Multiculturalism

The cost of Sweden’s silent consensus culture

NYKOPING, SWEDEN - SEPTEMBER 07: An SD flag seen during a political rally for the right wing Sweden Democrats party, campaigns at Traffens Outdoors Theater ahead of the Swedish general election on September 7, 2018 in Nykoping, Sweden. The election will be held on September 9, 2018.  (Photo by Michael Campanella/Getty Images)

Mainstream parties’ failure to break taboos on crime and immigration has empowered country’s far right. Tino Sanandaji Politico STOCKHOLM — Swedish elections are rarely exciting or unpredictable events. This year, things are looking rather different. The rise of the right-wing populist Sweden Democrats has put the taboo subjects of crime and immigration front and center in the campaign, forcing the mainstream parties to reckon with their failure to address the issues — and the connection between them — amid an unmistakable rise in crime and gang ... Read More »

Brexit racist? UK is Europe’s ‘ONLY member’ not to have anti-immigrant party in parliament

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BRITAIN has the most positive view of immigration in the European Union despite claims on the Continent that the Brexit vote was fuelled by racism and xenophobia, Dan Hannan has declared. Harvey Gavin Express Much of the bloc now sees the UK as “intolerant, introverted and unwelcoming” to Europeans – but in fact the opposite is true, the leading Brexiteer said. Mr Hannan said the British electorate has rejected populist, anti-immigrant politics and is the only EU member to not have a ... Read More »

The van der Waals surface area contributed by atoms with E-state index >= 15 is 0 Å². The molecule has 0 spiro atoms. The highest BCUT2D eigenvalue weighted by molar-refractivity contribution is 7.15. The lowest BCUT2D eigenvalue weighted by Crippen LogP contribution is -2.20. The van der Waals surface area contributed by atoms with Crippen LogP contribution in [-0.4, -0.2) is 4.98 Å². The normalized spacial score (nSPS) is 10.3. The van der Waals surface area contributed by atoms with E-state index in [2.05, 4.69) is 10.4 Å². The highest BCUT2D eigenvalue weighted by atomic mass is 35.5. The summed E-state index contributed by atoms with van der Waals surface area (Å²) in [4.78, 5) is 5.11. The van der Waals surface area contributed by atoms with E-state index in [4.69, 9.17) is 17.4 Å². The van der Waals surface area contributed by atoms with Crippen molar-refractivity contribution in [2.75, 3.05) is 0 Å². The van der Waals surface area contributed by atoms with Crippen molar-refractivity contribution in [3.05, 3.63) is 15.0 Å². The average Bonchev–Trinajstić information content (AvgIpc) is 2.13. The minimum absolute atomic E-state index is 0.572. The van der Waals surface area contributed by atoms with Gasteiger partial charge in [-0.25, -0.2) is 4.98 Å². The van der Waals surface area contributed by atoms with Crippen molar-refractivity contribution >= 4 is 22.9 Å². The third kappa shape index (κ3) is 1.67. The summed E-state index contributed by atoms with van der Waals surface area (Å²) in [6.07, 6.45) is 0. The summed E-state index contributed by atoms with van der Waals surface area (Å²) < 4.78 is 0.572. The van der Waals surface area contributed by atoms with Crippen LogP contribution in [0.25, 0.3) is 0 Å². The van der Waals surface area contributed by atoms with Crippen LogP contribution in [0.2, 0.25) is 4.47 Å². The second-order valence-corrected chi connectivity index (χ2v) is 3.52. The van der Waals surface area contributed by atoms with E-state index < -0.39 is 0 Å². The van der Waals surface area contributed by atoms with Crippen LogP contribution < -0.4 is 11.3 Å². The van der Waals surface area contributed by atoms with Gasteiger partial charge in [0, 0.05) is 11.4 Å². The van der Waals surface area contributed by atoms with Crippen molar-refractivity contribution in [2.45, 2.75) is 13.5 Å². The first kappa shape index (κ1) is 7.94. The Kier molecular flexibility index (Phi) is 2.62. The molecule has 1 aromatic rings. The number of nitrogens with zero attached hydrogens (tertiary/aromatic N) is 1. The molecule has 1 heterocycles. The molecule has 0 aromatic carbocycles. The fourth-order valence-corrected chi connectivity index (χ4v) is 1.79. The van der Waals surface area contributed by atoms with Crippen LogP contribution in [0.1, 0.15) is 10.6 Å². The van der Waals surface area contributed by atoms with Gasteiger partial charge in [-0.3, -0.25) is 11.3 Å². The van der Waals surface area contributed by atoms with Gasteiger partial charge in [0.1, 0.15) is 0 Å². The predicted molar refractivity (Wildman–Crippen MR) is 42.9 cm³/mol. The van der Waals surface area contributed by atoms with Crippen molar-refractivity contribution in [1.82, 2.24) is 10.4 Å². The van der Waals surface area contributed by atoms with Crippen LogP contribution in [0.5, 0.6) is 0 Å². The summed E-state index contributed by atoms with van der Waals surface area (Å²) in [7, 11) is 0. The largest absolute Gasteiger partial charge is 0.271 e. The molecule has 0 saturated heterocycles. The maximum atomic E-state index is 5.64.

Ashes to ashes: Britons follow David Bowie in choosing direct cremations

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Demand for simpler services grows as tastes change and cost of lavish funerals increases Rupert Jones The Guardian The “cost of dying” is continuing to rise, figures out next week are expected to show. But the good news for those on a tight budget, or who simply don’t want a big fuss made, is that the cost of the very… “Direct cremation” is a low-cost, no-frills option where there is no funeral service and mourners aren’t present. In its most ... Read More »

Can this Egyptian actor’s photo in bed with another man send him to prison?

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CAIRO — A photo and a gay pride flag on a T-shirt has spurred controversy and eventually a legal case in Egypt last month, targeting actor Khaled Abol Naga and the international clothing brand Bershka. Ahmed Fouad Al-Monitor Lawyer Ahmed al-Ganzouri told Al-Monitor that both Abol Naga and Bershka risk facing legal charges under Article 294 of the Egyptian Penal Code. The article stipulates six months to three years of imprisonment for inciting adultery, immorality and prostitution, verbally, by implication, by signs or any similar means. The Egyptian ... Read More »